Goods and Service Tax (GST) has pulled down sales of under-construction properties by 30 per cent since the new tax regime was implemented last July. In contrast, sales of ready-to-move-in properties has increased by about 20 per cent in the last one year as they don’t attract 12 per cent GST, according to data from realty research firm PropEquity.
“There are more back-end sales of completed properties now than front-end deals of under-construction projects, especially where a building is 50 per cent complete. The reason is that at that time, the payment requirement is much more and people want to avoid paying GST,” Niranjan Hiranandani, co-founder and MD of Hiranandani Group and President of NAREDCO, told Business Line.
A house with ₹1-crore tag will attract a GST of ₹12 lakh if bought before it receives occupancy certificate and none of it when it is ready-to-move-in. “Only those booking in the very early stages of a project are willing to pay GST as they get the benefit of payment in installments of two or three years during the construction period. Those who are buying for occupation within 12 months will wait for OC to avoid paying GST,” he added.
According to PropEquity data, sales of under-construction properties over a year away from completion have dipped by 43 per cent in Chennai followed by 34 per cent in Hyderabad, NCR 33 per cent, Kolkata and Bengaluru 32 per cent, Pune 30 per cent and Mumbai Metropolitan Region (MMR) 20 per cent. In contrast, the sales in ready-possession properties is up by 34 per cent in Kolkata, Bengaluru 33 per cent and NCR 26 per cent.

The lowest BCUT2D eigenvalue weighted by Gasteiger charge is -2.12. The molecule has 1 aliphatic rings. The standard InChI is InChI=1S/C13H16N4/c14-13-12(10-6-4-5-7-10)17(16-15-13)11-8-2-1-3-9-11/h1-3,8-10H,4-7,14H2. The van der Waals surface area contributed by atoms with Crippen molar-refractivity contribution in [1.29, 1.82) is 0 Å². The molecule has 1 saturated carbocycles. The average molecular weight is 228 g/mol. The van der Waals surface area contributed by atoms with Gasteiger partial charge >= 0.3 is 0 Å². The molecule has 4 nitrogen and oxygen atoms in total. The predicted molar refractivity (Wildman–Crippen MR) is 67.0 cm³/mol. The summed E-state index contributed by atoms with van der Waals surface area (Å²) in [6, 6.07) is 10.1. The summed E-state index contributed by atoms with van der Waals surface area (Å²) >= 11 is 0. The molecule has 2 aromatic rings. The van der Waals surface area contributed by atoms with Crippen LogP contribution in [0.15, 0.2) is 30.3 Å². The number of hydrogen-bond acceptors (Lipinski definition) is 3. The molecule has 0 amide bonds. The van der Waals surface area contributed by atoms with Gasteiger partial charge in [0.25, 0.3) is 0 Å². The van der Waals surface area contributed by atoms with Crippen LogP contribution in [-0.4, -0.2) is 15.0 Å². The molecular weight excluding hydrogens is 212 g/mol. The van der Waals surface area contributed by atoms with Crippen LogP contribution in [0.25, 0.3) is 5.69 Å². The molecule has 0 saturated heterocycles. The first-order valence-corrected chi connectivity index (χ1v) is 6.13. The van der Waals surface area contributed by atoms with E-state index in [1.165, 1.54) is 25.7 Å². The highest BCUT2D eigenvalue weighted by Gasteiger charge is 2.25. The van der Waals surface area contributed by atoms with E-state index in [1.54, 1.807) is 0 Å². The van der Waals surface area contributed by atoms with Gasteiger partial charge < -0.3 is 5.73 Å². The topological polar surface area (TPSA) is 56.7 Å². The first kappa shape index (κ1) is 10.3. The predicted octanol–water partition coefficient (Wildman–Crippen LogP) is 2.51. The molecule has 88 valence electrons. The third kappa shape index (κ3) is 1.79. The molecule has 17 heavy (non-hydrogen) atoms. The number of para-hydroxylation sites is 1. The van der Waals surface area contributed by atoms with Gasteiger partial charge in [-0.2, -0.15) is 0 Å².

Other factors at play
PropEquity CEO Samir Jasuja, said while GST has led to a substantial price differential, it was not the only factor behind this change in consumer behaviour. “There is no execution risk and that’s a major motivator. Secondly, in under-construction properties, buyer ends up paying both EMI and rent till possession. They can avoid it by moving into a ready property,” he added.
Pankaj Kapoor, founder and MD of Liases Foras, said in many cases, developers were taking on the GST burden and that was driving sales of older properties. “Also new launches are being offered at disruptive prices, making them more attractive than ready-possession properties. That is helping generate buyer interest in the market,” he said.
Builders bearing the brunt
This change in buyer behaviour has adversely affected developers.
It implies a higher need to raise funds because users are now less willing to opt for buying mid-way into construction, which was a source of capital for builders earlier.
“Real estate market is under pressure as capital requirements have gone up after RERA and GST,” said Hiranandani.
Under RERA, builders have to escrow 70 per cent of the building construction money, which cannot be diverted to any other building even in the same project. This reduces the flexibility of developers to play around with the capital in an already tight market condition.